FAA Administrator Steve Dickson to test fly 737 MAX

Federal Aviation Administrator Steve Dickson

Top officials from the Federal Administration Aviation (FAA) including Administrator Steve Dickson will participate in a full motion 737 MAX simulator before test flying the aircraft, to mimic the training that all MAX pilots would have to eventually take.

“FAA Administrator Steve Dickson and FAA Deputy Administrator Dan Elwell will be in Seattle next week to take the recommended training that the JOEB evaluated. Following the simulator training, Administrator Dickson is tentatively scheduled to pilot a Boeing 737 MAX on September 30, 2020, fulfilling his promise to fly the aircraft before the FAA approves its return to service.”

The statement published by FOX Business, was distributed to members of Congress late Friday after the Joint Operations Evaluation Board (JOEB) concluded its review of the jet.

The documentation also noted, “The FAA will not approve the plane for return to passenger service until it is satisfied that all of the known issues have been adequately addressed.”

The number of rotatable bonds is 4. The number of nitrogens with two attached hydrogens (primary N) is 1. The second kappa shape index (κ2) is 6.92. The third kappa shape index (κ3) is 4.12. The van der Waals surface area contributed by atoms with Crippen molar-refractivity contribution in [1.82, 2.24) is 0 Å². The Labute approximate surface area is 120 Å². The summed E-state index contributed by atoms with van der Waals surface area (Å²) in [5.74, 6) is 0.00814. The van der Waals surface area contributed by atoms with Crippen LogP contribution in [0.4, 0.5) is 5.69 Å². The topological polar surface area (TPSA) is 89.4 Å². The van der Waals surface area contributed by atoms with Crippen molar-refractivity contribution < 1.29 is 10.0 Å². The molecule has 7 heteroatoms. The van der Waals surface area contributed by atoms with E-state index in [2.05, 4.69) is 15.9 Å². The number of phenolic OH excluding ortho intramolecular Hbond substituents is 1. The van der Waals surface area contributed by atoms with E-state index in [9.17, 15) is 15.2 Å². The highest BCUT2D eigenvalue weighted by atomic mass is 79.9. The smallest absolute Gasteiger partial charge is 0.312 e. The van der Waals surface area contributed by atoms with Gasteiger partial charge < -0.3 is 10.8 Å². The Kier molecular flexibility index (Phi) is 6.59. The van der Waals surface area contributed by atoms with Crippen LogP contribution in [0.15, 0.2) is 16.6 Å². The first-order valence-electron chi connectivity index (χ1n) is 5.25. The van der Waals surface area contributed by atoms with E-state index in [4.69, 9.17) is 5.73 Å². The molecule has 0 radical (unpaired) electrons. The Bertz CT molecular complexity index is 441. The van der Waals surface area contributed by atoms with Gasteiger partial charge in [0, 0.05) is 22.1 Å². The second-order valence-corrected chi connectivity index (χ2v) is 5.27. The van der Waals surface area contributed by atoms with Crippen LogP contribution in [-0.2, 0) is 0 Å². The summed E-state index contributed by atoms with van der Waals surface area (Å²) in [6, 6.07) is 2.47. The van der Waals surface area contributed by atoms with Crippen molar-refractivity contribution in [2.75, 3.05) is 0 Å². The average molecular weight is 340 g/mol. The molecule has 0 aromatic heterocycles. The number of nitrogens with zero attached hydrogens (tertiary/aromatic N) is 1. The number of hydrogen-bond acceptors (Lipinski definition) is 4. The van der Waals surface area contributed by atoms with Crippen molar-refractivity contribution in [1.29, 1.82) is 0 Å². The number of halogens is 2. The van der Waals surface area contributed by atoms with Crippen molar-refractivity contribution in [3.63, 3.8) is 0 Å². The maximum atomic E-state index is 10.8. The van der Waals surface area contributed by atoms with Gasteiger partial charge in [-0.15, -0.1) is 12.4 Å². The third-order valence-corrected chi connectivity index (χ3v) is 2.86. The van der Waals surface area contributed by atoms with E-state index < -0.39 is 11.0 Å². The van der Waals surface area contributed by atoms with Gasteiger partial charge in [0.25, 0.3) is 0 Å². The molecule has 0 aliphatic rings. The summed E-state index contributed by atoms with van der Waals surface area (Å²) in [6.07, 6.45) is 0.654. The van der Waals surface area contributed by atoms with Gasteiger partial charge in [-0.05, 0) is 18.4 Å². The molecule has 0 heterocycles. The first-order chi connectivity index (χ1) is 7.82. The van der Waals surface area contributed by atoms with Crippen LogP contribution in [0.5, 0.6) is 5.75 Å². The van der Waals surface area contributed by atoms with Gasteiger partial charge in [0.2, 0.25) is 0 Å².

Earlier that day, the European Union Aviation Safety Agency signaled that the jet could return to service before the end of this year.

Two crashes of the 737 MAX in October 2018 and March 2019 killed 346 people resulting in the grounding of the brand new jets.

About 275 aircraft were flying for airlines when the grounding hit, and Boeing continued to build more than 500 planes on the expectation that the grounding would be lifted within a few months. 

Once built, Boeing had to park the jets at company facilities in Renton, Moses Lake, Seattle, San Antonio and other sites.

Investigations concluded that a software feature called Maneuvering Characteristics Augmentation System (MCAS) deployed unexpectedly, forcing down the nose of both planes and causing the pilots to lose control.  

A recently released U.S. House report condemns both Boeing and the FAA for safety failures.

Photo: Stefani Reynolds/Bloomberg News